You know what the best way to stop all of this heinous ‘cultural appropriation’ would be? To just keep people of different races from ever interacting with each other. They had a system like that in South Africa; the name escapes me right now, but I hear it worked out great.

Dave Huber at The College Fix has the story:

,h3>‘Cultural Appropriation’ Complaints Reach Ludicrous (Ludacris?) Heights

Just when you thought it couldn’t get any more unintentionally hilarious, along comes (North Carolina State’s) Technician’s Mary Anna Rice complaining about those “insensitive” Caucasians once again “appropriating” another racial group’s culture:

“All About that Bass” joins the ranks of Iggy Azalea’s “Fancy,” MAGIC!’s “Rude” and Miley Cyrus’ “We Can’t Stop” as songs involving white performers adopting black culture as their own. Whether it be the use of an artificial African-American vernacular, the unabashed commandeering of reggae music elements or the utilization of black dancers as props to, shall we say, prop the lead singer up, we have it all!

But we’re discussing “All About that Bass” specifically. In addition to using a dialect that is decidedly not natural to her, [Meghan] Trainor surrounds herself with people of color from the beginning of the music video. Her primary back-up dancers, two black women, are shown flanking her in multiple shots throughout the video, lending her support and approval. Read: credibility.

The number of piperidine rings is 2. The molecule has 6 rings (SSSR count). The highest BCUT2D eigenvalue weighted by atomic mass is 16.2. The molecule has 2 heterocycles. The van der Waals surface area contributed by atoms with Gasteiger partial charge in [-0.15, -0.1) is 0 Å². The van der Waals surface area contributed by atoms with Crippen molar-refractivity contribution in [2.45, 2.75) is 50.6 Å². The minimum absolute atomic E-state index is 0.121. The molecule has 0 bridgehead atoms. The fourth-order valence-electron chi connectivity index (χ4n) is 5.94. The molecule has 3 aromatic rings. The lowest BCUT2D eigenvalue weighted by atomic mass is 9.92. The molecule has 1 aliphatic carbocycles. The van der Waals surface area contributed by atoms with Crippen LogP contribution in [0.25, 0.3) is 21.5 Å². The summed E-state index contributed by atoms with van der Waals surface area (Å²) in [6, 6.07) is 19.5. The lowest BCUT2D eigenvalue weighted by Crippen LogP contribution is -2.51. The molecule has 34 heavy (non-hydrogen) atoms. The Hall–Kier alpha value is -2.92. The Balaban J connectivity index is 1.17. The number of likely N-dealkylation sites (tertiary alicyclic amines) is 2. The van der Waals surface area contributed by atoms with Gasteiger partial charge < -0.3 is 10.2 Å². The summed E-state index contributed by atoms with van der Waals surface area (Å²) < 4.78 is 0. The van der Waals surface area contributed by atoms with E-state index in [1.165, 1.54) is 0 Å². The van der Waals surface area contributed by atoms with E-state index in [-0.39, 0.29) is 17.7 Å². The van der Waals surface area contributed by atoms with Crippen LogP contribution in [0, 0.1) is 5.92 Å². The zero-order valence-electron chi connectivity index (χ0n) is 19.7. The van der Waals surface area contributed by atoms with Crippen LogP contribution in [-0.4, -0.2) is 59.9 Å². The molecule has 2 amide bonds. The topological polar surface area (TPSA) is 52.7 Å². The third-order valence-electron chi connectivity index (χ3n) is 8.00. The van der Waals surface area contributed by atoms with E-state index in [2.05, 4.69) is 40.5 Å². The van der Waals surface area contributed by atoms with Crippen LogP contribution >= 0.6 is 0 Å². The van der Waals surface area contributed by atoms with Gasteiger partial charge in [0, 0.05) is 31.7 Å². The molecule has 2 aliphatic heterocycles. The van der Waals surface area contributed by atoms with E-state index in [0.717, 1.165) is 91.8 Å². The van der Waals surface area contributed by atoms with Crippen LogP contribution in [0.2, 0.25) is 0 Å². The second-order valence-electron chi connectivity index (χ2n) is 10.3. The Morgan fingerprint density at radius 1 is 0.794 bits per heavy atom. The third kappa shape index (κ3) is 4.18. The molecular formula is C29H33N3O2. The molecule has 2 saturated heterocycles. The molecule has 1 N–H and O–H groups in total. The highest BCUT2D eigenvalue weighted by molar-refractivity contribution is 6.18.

The black women in the video have no purpose outside of encouraging Trainor, a white woman. In this way, they are effectively rendered props to be used by her as she pleases. This is not OK.

Mid-song, Trainor states she’s “bringing booty back.” Under the current connotation of the word “booty,” it is not Trainor’s to bring back. The term evokes a stereotypical image of a sexualized black woman, and has, in the past, been used to misrepresent black women as sex objects who don’t have the ability to say no.

Are folks like Ms. Rice too “sensitive?” Should they “get over it?”

“Um, no” she writes. “We no longer live in a civilization where this should be considered even remotely acceptable” (emphasis mine). And how dare white singers “appropriate” what black singers and rapper do. After all, “it is not theirs to do with what they want,” Rice says.